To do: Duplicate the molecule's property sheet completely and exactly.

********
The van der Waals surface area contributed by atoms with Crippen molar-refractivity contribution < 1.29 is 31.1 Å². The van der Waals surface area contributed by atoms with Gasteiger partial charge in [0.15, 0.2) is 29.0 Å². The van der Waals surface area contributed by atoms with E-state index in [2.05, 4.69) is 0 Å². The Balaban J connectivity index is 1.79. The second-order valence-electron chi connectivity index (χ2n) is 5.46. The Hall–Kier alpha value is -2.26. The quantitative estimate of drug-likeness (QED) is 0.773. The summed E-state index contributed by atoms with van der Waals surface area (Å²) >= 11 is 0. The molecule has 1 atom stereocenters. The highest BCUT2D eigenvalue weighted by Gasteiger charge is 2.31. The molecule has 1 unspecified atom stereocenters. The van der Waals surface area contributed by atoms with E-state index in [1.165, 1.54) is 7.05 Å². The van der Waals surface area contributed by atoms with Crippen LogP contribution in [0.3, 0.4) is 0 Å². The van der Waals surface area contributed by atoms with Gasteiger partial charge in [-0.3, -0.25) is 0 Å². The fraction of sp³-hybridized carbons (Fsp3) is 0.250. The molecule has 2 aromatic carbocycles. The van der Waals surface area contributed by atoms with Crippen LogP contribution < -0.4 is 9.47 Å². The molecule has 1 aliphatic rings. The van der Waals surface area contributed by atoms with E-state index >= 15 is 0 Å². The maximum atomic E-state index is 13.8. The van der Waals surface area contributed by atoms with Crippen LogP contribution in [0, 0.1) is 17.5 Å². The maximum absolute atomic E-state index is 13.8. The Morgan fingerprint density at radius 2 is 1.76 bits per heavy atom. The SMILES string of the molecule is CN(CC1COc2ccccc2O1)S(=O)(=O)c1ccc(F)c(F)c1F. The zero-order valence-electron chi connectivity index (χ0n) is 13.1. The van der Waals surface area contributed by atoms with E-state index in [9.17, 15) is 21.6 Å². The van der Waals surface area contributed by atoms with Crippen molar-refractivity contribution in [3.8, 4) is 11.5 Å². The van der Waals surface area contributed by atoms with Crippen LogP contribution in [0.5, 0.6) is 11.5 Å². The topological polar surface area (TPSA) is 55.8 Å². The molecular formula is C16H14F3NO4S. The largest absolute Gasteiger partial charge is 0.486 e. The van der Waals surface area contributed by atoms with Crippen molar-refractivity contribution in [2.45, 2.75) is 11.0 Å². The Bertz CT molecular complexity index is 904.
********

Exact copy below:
The van der Waals surface area contributed by atoms with Crippen molar-refractivity contribution < 1.29 is 31.1 Å². The van der Waals surface area contributed by atoms with Gasteiger partial charge in [0.15, 0.2) is 29.0 Å². The van der Waals surface area contributed by atoms with E-state index in [2.05, 4.69) is 0 Å². The Balaban J connectivity index is 1.79. The second-order valence-electron chi connectivity index (χ2n) is 5.46. The Hall–Kier alpha value is -2.26. The quantitative estimate of drug-likeness (QED) is 0.773. The summed E-state index contributed by atoms with van der Waals surface area (Å²) >= 11 is 0. The molecule has 1 atom stereocenters. The highest BCUT2D eigenvalue weighted by Gasteiger charge is 2.31. The molecule has 1 unspecified atom stereocenters. The van der Waals surface area contributed by atoms with E-state index in [1.165, 1.54) is 7.05 Å². The van der Waals surface area contributed by atoms with Crippen LogP contribution in [0.3, 0.4) is 0 Å². The van der Waals surface area contributed by atoms with Gasteiger partial charge in [-0.3, -0.25) is 0 Å². The fraction of sp³-hybridized carbons (Fsp3) is 0.250. The molecule has 2 aromatic carbocycles. The van der Waals surface area contributed by atoms with Crippen LogP contribution < -0.4 is 9.47 Å². The molecule has 1 aliphatic rings. The van der Waals surface area contributed by atoms with E-state index >= 15 is 0 Å². The maximum atomic E-state index is 13.8. The van der Waals surface area contributed by atoms with Crippen LogP contribution in [0, 0.1) is 17.5 Å². The maximum absolute atomic E-state index is 13.8. The Morgan fingerprint density at radius 2 is 1.76 bits per heavy atom. The SMILES string of the molecule is CN(CC1COc2ccccc2O1)S(=O)(=O)c1ccc(F)c(F)c1F. The zero-order valence-electron chi connectivity index (χ0n) is 13.1. The van der Waals surface area contributed by atoms with E-state index in [9.17, 15) is 21.6 Å². The van der Waals surface area contributed by atoms with Crippen molar-refractivity contribution in [3.8, 4) is 11.5 Å². The van der Waals surface area contributed by atoms with Crippen LogP contribution in [0.5, 0.6) is 11.5 Å². The topological polar surface area (TPSA) is 55.8 Å². The molecular formula is C16H14F3NO4S. The largest absolute Gasteiger partial charge is 0.486 e. The van der Waals surface area contributed by atoms with Crippen molar-refractivity contribution in [2.45, 2.75) is 11.0 Å². The Bertz CT molecular complexity index is 904.